Don't Hate The Pickaxe

Well, well, even a week after Zed Shaw's infamous rant on the Ruby and Rails communities, all the talk generated by it continues. While it has died down enough, I feel that the repercussions of the rant are still going on. And I'll be writing about one I've been disturbingly seen more and more in the past week.

One of Zed's problems with Dave Thomas was due to his book, Programming Ruby (or "Pickaxe" - weird how some people know that book only by the Pickaxe name). Here's one of the paragraphs he wrote about that particular book:

That’s right, take a look at the original topics and you’ll see that Dave’s book is nothing but a giant me-too book that seems to appeal to the average OOP coder of 2001. However, the average OOP coder using Java, C++, or C# wasn’t doing much meta-programming then, and what Dave presented was nothing more than a book that said, “Hey look, you can do all the stuff you’re doing now, and make NO money at it.”

He goes on to explain a lot of the shortcomings of the book, like the fact that the chapter about classes was demonstrated by designing some sort of Karaoke jukebox machine. I do agree with these specific points Zed makes. I remember reading the book for the first time, and just skimming the classes chapter because it felt awkward that these very important terms were being explained this way. It was also confusing as well. I just read the basics (how to create classes, inheritance, access control, etc.) and skipped most of it. Also, failing to include one of Ruby's strong suits (which is the ease of meta-programming in this particular programming language) seems very weird.

However, this isn't what I wanted to talk about. My issue is that after Zed pointed these things out in his rant, I've been seeing a lot of negative comments towards this book - something I hadn't encountered before. In fact, I bought this book because everywhere I read on the Internet, it specified that this was the book to own on Ruby. In fact, let me show you a screenshot of the current reviews this book has on Amazon.com:

Programming Ruby - Amazon.com Reviews

See anything interesting there? Yeah, there are only 52 reviews, but 43 of those reviewers - a whopping 82.6% - gave this book either four or five stars. To me, for a supposedly "shitty" book (as I've read a lot of people call this book in the past week), this is a rather high positive rating.

So, are these people honestly criticizing the book by their own will, or simply just want to "follow the leader" and bash Dave's book without thinking for themselves? I find it extremely odd that a lot of criticism is aimed towards this book in such a short period of time - the past week since Zed's rant. Were people scared or something of giving their honest take on this book for fear that the Ruby zealots would find out where he/she lived and crucify them or something? Something just doesn't seem right.

Now, while I've expressed before how much I enjoy the work of Dave Thomas and others who publish the Pragmatic Programmers books, do know that I'm not biased in any way, shape or form. I'm probably one of the most objective guys you'll ever meet. If I think something sucks, I'll gladly say so, as long as I can back my words up. But honestly, I don't think the Pickaxe book sucks. Far from it. This book has helped many (myself included) find out about the awesome features of Ruby (well, most of them, at least). To ignore the fact that this book helped jump-start Ruby usage in the in the Western Hemisphere is really a disservice to it.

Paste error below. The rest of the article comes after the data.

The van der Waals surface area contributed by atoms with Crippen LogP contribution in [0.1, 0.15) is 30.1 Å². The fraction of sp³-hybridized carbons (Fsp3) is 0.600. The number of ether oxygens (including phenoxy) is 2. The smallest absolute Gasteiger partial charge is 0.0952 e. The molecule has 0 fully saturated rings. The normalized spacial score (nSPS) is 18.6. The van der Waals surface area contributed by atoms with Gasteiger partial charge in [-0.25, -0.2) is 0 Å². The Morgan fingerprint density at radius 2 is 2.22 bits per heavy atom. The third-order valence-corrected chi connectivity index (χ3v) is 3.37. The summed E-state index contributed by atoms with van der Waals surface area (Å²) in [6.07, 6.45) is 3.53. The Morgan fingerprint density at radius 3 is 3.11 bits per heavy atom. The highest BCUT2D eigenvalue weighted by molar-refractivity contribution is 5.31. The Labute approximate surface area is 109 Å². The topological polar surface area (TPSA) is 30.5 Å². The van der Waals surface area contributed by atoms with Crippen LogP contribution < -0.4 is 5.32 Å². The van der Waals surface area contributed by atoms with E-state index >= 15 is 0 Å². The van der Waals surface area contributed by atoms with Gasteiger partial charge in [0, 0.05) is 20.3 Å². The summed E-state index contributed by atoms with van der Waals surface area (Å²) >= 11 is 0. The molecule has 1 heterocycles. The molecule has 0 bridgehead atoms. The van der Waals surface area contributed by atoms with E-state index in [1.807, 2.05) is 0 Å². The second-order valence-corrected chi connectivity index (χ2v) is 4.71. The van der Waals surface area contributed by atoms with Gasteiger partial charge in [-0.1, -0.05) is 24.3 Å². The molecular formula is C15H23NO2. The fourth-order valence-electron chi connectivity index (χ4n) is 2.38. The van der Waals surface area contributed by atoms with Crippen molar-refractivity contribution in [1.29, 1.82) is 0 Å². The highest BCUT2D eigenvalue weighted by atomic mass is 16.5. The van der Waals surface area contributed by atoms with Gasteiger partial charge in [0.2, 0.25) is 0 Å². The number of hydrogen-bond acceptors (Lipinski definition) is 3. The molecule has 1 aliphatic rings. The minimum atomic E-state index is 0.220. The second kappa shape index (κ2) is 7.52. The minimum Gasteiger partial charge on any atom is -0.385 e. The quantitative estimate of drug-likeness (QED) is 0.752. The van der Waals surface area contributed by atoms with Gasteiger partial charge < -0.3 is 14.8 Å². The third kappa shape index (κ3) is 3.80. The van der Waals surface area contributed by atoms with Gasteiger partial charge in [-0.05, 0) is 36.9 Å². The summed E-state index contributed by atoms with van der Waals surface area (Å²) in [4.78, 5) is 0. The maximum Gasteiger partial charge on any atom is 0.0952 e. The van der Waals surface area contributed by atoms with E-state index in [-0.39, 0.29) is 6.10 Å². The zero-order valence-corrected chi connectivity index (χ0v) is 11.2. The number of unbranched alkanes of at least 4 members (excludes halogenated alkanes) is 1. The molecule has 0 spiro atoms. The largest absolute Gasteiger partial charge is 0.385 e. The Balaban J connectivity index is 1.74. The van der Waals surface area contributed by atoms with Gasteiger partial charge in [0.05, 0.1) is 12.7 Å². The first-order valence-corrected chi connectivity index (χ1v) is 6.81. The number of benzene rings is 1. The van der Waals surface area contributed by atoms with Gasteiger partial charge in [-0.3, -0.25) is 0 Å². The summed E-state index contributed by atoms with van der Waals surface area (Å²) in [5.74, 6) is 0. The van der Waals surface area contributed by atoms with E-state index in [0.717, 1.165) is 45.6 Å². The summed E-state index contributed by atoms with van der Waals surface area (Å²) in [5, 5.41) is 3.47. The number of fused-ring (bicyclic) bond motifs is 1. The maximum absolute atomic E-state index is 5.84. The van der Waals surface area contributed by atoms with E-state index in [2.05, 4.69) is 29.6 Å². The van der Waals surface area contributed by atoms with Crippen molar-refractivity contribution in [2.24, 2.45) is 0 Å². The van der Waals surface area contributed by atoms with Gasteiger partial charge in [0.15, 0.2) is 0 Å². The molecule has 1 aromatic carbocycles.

I think Programming Ruby is an awesome book and an excellent reference to the Ruby language. As a book to learn the language, I wouldn't count on it to be the "be all to end all" Ruby book. To those who think there are programming books like this, you're totally wrong. In my short programming career, I've come to know that one book for a specific language or technology isn't enough. Obviously, that doesn't mean you should buy all the books on a particular topic. But more than one, at most two or three books, should help you greatly. No two authors think alike, and there's always some stuff missing from one book that another has, and vice versa.

So to all those newly-minted Pickaxe "haters", I suggest you take an honest look at yourself and think if you're really hating this book because you didn't like it. If you didn't like it from the get-go, good for you. I hope you find another book that helps you learn Ruby. But leave the rest of us who learned a great deal from this book alone. We don't need a Zed-wannabe running around this joint.

UPDATE: After I posted this, I immediately E-Mailed David Heinemeier Hansson (yes, the creator of Rails), because I was curious on how he learned the Ruby language. I was surprised he responded in mere minutes, and his response was even more surprising:

I learned Ruby in large parts from the original Pickaxe and thought it was a great book. No, it didn't cover everything. And I picked up some metaprogramming tricks form The Ruby Way, especially Chapter 5, as well. But I was very happy to have it at the time.

Seems like David agrees with my thoughts on this subject. I bet that most of the big names in the Ruby world also learned the language from Dave's book. I thank David for that quick and honest response.

Written by

Dennis Martinez

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